I Can’t Find My Records!

 In 2023, Tip of the Week

There’s an old saying that a job is not done until the paperwork has been completed. But what if you can’t access or find the paperwork? Did the job get done? Here’s a recent true story that highlights this potential problem.

Recently, an SCM client came to us with a time-critical problem. They were starting a new job the next day. The hiring contractor wanted to see the training records for the employees that would be working at the jobsite, and, in fact, would not allow our client’s employees on the jobsite without the training records. Some of the training records for job-specific training not done by SCM were stored in the database of an online contractor verification program. Because SCM had some experience with this online contractor verification program, they asked us to help them retrieve the training certifications. And then the online contractor verification program went down with some kind of issue. They were unreachable.

Many of us have moved our recordkeeping systems from hard copy paper-based to be electronically stored. We at SCM are no different. We use applications and systems for our recordkeeping. Take a class with us, whether in-person or online, and we can send you a pdf of your certificate. This takes up less space, is more efficient, and certainly is more economical.

Even OSHA has gone to electronic recordkeeping. One example of that is OSHA’s Injury Tracking Application (ITA) where you can upload the data from your 300 A Summary log. They do not require to see the hard copy but can access your Injury and Illness Log information electronically. Another example is the many Safety Data Sheet (SDS) programs and applications offered online. Need information on a chemical? Access the information immediately from your phone or tablet.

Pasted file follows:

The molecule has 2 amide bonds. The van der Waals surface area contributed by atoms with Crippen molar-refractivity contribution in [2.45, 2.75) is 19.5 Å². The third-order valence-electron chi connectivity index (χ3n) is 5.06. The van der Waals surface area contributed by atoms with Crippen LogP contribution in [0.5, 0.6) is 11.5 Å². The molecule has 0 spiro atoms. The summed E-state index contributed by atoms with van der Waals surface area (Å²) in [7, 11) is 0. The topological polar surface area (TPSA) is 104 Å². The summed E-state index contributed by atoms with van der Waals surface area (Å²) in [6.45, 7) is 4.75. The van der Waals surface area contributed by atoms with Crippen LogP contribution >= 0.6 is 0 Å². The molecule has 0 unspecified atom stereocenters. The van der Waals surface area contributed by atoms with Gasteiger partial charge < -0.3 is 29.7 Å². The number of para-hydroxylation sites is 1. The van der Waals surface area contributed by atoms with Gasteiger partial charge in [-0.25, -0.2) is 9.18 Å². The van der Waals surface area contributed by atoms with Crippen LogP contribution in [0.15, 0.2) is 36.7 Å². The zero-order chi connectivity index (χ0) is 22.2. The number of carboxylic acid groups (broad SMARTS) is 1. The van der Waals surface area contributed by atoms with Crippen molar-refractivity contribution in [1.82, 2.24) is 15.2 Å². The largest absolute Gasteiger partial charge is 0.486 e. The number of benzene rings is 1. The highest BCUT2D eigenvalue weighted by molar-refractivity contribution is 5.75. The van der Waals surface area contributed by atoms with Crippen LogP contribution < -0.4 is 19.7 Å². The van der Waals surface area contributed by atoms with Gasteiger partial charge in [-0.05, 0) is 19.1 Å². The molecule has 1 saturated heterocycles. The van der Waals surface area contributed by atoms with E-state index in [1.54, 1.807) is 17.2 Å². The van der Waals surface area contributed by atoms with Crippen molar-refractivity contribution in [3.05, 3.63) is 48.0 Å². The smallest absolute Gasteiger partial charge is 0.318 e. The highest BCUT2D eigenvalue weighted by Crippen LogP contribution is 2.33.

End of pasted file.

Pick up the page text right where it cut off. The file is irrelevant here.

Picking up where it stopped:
But what happens when the system fails? Servers crash. Computers freeze. And you need to provide the records ASAP. Then what do you do?

Redundancy might one solution. If you had a certificate or even a roster of who attended a training class on a specific date, we recommend storing that in a folder on a server, or even a flash drive. If the certificate or training roster is a hard copy, you can file it, or scan it and save it. Yes, it is an extra step, but having a copy as proof of training can be helpful.

This can also be done with SDS, confined space permits, industrial hygiene (IH) study results, inspection records, respirator fit testing records, and just about any recordkeeping that is required to be kept by a regulation that you might think of.

In our story, above, there was a happy ending. The online contractor verification program fixed the issue and came back online within a few hours. We found the training records in question and got our client’s employees to work the next day.

You might have a similar story or have a recordkeeping solution that we have not discussed. We’d love to hear about it. Please share it with us, and we may use it in an upcoming safety tip.
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